Figure 5. In nature, phosphorus exists as the phosphate ion (PO43-). Weathering of rocks and volcanic activity releases phosphate into the soil, water, and air, where it becomes available to terrestrial food webs. Phosphate enters the oceans in surface runoff, groundwater flow, and river flow. Phosphate dissolved in ocean water cycles into marine food webs. Some phosphate from the marine food webs falls to the ocean floor, where it forms sediment. (credit: modification of work by John M. Evans and Howard Perlman, USGS)

Excess phosphorus and nitrogen that enter these ecosystems from fertilizer runoff and from sewage cause excessive growth of algae. The subsequent death and decay of these organisms depletes dissolved oxygen, which leads to the death of aquatic organisms such as shellfish and fish. This process is responsible for dead zones in lakes and at the mouths of many major rivers and for massive fish kills, which often occur during the summer months (see Figure 6 below).

Figure 6. Dead zones occur when phosphorus and nitrogen from fertilizers cause excessive growth of microorganisms, which depletes oxygen and kills fauna. Worldwide, large dead zones are found in coastal areas of high population density. (credit: NASA Earth Observatory)

A dead zone is an area in lakes and oceans near the mouths of rivers where large areas are periodically depleted of their normal flora and fauna. These zones are caused by eutrophication coupled with other factors including oil spills, dumping toxic chemicals, and other human activities. The number of dead zones has increased for several years, and more than 400 of these zones were present as of 2008. One of the worst dead zones is off the coast of the United States in the Gulf of Mexico: fertilizer runoff from the Mississippi River basin created a dead zone of over 8,463 square miles. Phosphate and nitrate runoff from fertilizers also negatively affect several lake and bay ecosystems including the Chesapeake Bay in the eastern United States.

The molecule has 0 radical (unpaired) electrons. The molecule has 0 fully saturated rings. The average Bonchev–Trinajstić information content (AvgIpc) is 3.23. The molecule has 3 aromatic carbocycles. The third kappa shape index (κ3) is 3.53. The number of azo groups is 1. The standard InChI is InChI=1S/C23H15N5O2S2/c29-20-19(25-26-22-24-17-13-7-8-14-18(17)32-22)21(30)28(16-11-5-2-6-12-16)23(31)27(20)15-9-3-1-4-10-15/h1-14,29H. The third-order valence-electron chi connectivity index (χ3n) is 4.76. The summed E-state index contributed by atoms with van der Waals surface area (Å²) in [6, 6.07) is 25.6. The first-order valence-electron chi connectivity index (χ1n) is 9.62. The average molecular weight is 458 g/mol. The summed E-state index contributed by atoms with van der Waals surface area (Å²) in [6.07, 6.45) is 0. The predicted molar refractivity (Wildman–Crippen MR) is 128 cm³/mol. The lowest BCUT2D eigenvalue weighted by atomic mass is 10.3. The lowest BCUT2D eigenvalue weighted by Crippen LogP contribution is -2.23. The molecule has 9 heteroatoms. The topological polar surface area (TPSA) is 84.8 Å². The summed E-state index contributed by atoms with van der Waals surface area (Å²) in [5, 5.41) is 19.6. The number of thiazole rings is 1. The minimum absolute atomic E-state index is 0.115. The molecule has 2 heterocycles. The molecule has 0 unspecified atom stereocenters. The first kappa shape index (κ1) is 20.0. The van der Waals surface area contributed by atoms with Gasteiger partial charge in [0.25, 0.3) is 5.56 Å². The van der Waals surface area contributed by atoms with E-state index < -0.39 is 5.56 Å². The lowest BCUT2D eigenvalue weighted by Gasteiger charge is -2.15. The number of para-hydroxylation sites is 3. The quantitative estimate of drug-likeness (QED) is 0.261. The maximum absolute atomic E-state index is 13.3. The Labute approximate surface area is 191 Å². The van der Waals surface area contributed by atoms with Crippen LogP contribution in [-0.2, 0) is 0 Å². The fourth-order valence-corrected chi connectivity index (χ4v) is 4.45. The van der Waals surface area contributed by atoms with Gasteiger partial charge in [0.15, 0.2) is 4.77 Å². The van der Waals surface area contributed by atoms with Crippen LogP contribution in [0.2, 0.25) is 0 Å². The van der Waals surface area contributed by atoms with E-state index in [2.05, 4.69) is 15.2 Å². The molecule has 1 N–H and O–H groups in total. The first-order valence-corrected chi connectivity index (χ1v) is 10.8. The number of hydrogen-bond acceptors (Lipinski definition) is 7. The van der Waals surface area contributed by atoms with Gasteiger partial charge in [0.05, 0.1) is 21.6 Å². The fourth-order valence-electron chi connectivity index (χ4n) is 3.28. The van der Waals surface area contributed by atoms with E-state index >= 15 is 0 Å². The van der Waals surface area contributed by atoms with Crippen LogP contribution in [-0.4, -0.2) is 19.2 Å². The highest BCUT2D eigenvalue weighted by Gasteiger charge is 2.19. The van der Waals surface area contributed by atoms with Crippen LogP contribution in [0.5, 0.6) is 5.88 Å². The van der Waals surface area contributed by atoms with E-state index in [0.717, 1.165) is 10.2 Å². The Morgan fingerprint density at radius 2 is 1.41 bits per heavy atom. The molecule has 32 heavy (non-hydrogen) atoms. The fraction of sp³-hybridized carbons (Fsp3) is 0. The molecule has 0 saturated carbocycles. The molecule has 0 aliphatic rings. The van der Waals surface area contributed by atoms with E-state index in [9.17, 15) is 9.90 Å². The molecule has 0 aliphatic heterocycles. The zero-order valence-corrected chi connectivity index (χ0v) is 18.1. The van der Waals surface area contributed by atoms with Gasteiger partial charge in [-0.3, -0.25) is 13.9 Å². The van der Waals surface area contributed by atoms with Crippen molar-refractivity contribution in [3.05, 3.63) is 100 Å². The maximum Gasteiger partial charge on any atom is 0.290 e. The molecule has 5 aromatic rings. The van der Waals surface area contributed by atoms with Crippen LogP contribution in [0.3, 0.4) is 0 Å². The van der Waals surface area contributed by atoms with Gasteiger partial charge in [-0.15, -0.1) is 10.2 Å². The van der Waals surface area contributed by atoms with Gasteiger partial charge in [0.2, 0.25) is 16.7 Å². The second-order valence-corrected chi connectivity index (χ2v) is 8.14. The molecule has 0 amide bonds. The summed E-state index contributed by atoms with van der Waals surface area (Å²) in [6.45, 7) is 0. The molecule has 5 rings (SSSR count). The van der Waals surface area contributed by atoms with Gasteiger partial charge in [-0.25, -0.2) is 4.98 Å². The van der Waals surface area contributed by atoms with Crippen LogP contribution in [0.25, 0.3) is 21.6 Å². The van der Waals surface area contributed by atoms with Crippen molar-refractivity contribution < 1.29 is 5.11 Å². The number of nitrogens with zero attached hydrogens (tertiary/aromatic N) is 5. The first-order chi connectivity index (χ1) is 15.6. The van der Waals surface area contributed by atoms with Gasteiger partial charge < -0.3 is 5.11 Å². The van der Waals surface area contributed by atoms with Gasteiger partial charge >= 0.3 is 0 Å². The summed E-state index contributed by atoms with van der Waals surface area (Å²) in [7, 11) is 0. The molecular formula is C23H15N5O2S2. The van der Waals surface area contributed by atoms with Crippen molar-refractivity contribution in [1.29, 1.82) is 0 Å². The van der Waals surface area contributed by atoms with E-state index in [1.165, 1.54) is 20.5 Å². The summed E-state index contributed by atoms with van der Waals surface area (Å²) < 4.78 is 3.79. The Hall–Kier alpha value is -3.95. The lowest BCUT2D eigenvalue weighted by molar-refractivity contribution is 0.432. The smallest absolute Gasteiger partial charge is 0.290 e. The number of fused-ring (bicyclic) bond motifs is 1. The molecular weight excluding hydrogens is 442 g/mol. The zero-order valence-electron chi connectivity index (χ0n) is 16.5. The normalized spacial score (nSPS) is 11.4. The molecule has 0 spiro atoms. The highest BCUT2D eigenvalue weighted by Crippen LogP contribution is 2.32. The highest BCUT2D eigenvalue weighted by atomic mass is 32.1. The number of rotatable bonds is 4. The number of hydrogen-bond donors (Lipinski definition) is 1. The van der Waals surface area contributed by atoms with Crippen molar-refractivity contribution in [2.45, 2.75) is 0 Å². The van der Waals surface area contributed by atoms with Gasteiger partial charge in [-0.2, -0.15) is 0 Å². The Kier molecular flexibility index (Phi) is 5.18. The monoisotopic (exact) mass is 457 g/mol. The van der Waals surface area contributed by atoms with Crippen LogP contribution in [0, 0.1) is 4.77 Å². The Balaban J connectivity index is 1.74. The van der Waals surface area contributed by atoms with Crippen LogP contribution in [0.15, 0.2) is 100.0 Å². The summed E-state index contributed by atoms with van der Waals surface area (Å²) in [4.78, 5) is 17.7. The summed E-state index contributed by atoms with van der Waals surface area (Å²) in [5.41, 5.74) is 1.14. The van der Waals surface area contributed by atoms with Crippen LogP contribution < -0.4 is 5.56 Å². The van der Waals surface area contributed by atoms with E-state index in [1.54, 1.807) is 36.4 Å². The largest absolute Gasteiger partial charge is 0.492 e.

This (a) satellite image shows the Chesapeake Bay, an ecosystem affected by phosphate and nitrate runoff. A (b) member of the Army Corps of Engineers holds a clump of oysters being used as a part of the oyster restoration effort in the bay. (credit a: modification of work by NASA/MODIS credit b: modification of work by U.S. Army)

The Chesapeake Bay has long been valued as one of the most scenic areas on Earth it is now in distress and is recognized as a declining ecosystem. In the 1970s, the Chesapeake Bay was one of the first ecosystems to have identified dead zones, which continue to kill many fish and bottom-dwelling species, such as clams, oysters, and worms. Several species have declined in the Chesapeake Bay due to surface water runoff containing excess nutrients from artificial fertilizer used on land. The source of the fertilizers (with high nitrogen and phosphate content) is not limited to agricultural practices. There are many nearby urban areas and more than 150 rivers and streams empty into the bay that are carrying fertilizer runoff from lawns and gardens. Thus, the decline of the Chesapeake Bay is a complex issue and requires the cooperation of industry, agriculture, and everyday homeowners.

Of particular interest to conservationists is the oyster population it is estimated that more than 200,000 acres of oyster reefs existed in the bay in the 1700s, but that number has now declined to only 36,000 acres. Oyster harvesting was once a major industry for Chesapeake Bay, but it declined 88 percent between 1982 and 2007. This decline was due not only to fertilizer runoff and dead zones but also to overharvesting. Oysters require a certain minimum population density because they must be in close proximity to reproduce. Human activity has altered the oyster population and locations, greatly disrupting the ecosystem.

The restoration of the oyster population in the Chesapeake Bay has been ongoing for several years with mixed success. Not only do many people find oysters good to eat, but they also clean up the bay. Oysters are filter feeders, and as they eat, they clean the water around them. In the 1700s, it was estimated that it took only a few days for the oyster population to filter the entire volume of the bay. Today, with changed water conditions, it is estimated that the present population would take nearly a year to do the same job.